When your mother told you to eat your vegetables and you’ll grow up big and strong and when she tossed you a piece of fruit instead of a candy bar for a snack, she was setting you up to have healthy eyes for the rest of your life. Let’s face it, as a kid most of us hated veggies. My sister wouldn’t come within a mile of a green pea if she could avoid it. I still can’t stand the sight, smell or even the thought of a brussel sprout. Such was my childhood. But, two studies from the Wilmer Eye Institute at Johns Hopkins University and the School of Public Health at the University of Wisconsin seem to make the point that Mama knew what was good for you.
Both studies looked at dietary habits as part of two long term studies. In the Wilmer study the researchers considered how participants, both men and women, were affected by fish and shellfish consumption when it came to age related macular edema (AMD/SMD) and in the Wisconsin study researchers looked at an overall healthy diet and its effect on reducing the development of cataracts in women.
The Wilmer study was a population of men and women between 65 and 84 years old. They answered extensive questionnaires about their diet over the most recent one year period. After removing those who had recently made dramatic changes in their diet during the past year, the researchers found that participants who ate one or more servings per week of fish and shellfish that were high in omega-3 fatty acids had a reduced risk of advanced AMD/SMD as compared to those participants who ate fish or shellfish less regularly. Dr. Susan Bressler, MD, who headed the study, found that elevated consumption of fish and seafood high in omega-3 fatty acids, such as crab and oysters, had a protective effect on the risk of advanced AMD/SMD. She feels that more research is needed to fully understand the mechanism for this protective effect because it is well known that these fatty acids are highly concentrated in the retina. She recommends that AMD/SMD patients fully discuss their dietary options with their ophthalmologist. It will be interesting to see how this study compares to the large number of studies that have shown the benefit of omega-3 fatty acids found in seed products such as flax, bilberry, etc.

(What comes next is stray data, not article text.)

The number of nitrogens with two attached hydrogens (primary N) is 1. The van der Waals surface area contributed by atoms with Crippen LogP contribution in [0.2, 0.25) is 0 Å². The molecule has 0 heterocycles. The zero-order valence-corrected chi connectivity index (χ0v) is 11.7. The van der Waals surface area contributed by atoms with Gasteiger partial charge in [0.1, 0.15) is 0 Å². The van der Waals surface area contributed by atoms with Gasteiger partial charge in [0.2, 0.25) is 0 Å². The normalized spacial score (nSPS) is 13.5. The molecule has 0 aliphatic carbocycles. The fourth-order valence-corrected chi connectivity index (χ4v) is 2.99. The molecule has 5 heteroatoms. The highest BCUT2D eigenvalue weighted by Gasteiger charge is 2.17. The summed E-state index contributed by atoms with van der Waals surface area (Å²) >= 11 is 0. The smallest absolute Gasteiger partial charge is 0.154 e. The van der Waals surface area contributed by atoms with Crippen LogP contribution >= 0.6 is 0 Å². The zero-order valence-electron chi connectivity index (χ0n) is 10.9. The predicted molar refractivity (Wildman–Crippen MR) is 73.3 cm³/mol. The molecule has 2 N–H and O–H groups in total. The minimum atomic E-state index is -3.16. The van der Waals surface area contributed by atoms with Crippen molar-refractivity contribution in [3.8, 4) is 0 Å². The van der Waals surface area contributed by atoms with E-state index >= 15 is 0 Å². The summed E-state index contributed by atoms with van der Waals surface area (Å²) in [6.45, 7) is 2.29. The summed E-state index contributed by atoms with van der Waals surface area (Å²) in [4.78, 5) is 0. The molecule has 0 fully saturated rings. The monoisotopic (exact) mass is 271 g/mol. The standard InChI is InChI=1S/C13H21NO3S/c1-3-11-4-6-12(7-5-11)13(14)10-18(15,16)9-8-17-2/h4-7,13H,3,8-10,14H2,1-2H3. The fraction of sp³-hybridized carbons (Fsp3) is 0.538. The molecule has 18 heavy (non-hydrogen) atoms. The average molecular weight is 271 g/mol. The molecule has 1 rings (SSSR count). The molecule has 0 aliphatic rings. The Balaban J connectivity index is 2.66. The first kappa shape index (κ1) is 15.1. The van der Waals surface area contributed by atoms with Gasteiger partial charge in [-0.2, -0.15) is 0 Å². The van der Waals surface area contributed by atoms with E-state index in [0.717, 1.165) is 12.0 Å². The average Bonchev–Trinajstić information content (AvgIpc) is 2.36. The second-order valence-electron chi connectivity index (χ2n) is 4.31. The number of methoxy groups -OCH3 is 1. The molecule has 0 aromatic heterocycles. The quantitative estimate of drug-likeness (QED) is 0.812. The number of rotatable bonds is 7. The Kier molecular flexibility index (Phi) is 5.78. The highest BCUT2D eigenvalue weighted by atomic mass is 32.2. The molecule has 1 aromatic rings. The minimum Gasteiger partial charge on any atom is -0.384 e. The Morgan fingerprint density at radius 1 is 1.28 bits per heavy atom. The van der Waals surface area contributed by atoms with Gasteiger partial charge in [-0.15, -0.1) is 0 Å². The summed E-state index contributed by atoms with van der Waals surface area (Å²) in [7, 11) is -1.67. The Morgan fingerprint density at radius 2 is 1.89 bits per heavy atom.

The University of Wisconsin study looked at the eating habits, lifestyle and health behavior of former participants in the Women’s Health Initiative. Six years after the conclusion of the study participants from three areas nationwide were invited back for photographs of their eyes. What they found was that 20% of the women who scored the lowest in diet scores (had the least healthy diet) had a 150 percent increase risk for the development of cataracts or for having had cataract surgery. Those women who scored the highest and had diets with the greatest intake in fruits and vegetables and lower intake of fats had a much lower incidence of cataracts.
Fruits and vegetables are high in a compound called lutein. This is another compound found in high concentrations in the retina. Because of its job protecting the retina from light damage, it may also play a role in protecting the lens from the same damage.
The general conclusion from the Wisconsin study was that by changing one’s diet to include more fruits and vegetables one could substantially lower the risk of cataract development. Since men typically have much lower diet scores than women the researchers concluded that men could show a much greater decline in cataract development than was seen in the women of the study by modifying their diet.
So, if you eat more fish and shellfish (deep fried doesn’t count), eat your leafy greens and grab an apple instead of a candy bar you will help your eyes to continue to brightly see the world around you.
(Editor’s note: If you have questions about your eye health e-mail Dr. Barowsky at firstname.lastname@example.org and we’ll try to answer your questions here at Eye-Q.)